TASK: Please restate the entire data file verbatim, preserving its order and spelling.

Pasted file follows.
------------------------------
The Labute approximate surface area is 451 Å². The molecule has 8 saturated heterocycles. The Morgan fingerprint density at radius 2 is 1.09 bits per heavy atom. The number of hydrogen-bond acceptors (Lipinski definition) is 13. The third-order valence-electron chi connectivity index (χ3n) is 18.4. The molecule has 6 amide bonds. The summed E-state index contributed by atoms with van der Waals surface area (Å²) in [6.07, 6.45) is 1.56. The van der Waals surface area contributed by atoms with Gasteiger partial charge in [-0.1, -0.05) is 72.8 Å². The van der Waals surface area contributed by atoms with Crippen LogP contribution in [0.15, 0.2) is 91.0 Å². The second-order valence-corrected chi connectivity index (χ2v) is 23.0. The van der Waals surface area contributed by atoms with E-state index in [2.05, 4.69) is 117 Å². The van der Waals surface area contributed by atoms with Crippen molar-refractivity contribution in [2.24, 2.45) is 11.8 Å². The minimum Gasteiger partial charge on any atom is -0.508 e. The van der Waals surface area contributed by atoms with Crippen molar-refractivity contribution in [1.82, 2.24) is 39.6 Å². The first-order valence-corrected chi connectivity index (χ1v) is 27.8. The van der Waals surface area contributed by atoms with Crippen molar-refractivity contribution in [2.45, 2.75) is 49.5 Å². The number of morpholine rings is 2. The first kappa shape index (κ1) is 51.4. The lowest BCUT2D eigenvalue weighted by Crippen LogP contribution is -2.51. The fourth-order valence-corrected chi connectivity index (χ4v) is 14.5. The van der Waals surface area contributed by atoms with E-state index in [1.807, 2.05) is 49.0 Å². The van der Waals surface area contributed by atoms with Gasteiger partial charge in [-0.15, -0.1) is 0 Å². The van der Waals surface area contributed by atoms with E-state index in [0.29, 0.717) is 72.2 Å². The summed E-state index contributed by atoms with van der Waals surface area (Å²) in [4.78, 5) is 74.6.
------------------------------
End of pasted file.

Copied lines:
The Labute approximate surface area is 451 Å². The molecule has 8 saturated heterocycles. The Morgan fingerprint density at radius 2 is 1.09 bits per heavy atom. The number of hydrogen-bond acceptors (Lipinski definition) is 13. The third-order valence-electron chi connectivity index (χ3n) is 18.4. The molecule has 6 amide bonds. The summed E-state index contributed by atoms with van der Waals surface area (Å²) in [6.07, 6.45) is 1.56. The van der Waals surface area contributed by atoms with Gasteiger partial charge in [-0.1, -0.05) is 72.8 Å². The van der Waals surface area contributed by atoms with Crippen LogP contribution in [0.15, 0.2) is 91.0 Å². The second-order valence-corrected chi connectivity index (χ2v) is 23.0. The van der Waals surface area contributed by atoms with E-state index in [2.05, 4.69) is 117 Å². The van der Waals surface area contributed by atoms with Crippen molar-refractivity contribution in [2.24, 2.45) is 11.8 Å². The minimum Gasteiger partial charge on any atom is -0.508 e. The van der Waals surface area contributed by atoms with Crippen molar-refractivity contribution in [1.82, 2.24) is 39.6 Å². The first-order valence-corrected chi connectivity index (χ1v) is 27.8. The van der Waals surface area contributed by atoms with Crippen molar-refractivity contribution in [2.45, 2.75) is 49.5 Å². The number of morpholine rings is 2. The first kappa shape index (κ1) is 51.4. The lowest BCUT2D eigenvalue weighted by Crippen LogP contribution is -2.51. The fourth-order valence-corrected chi connectivity index (χ4v) is 14.5. The van der Waals surface area contributed by atoms with E-state index in [1.807, 2.05) is 49.0 Å². The van der Waals surface area contributed by atoms with Gasteiger partial charge in [-0.15, -0.1) is 0 Å². The van der Waals surface area contributed by atoms with E-state index in [0.29, 0.717) is 72.2 Å². The summed E-state index contributed by atoms with van der Waals surface area (Å²) in [4.78, 5) is 74.6.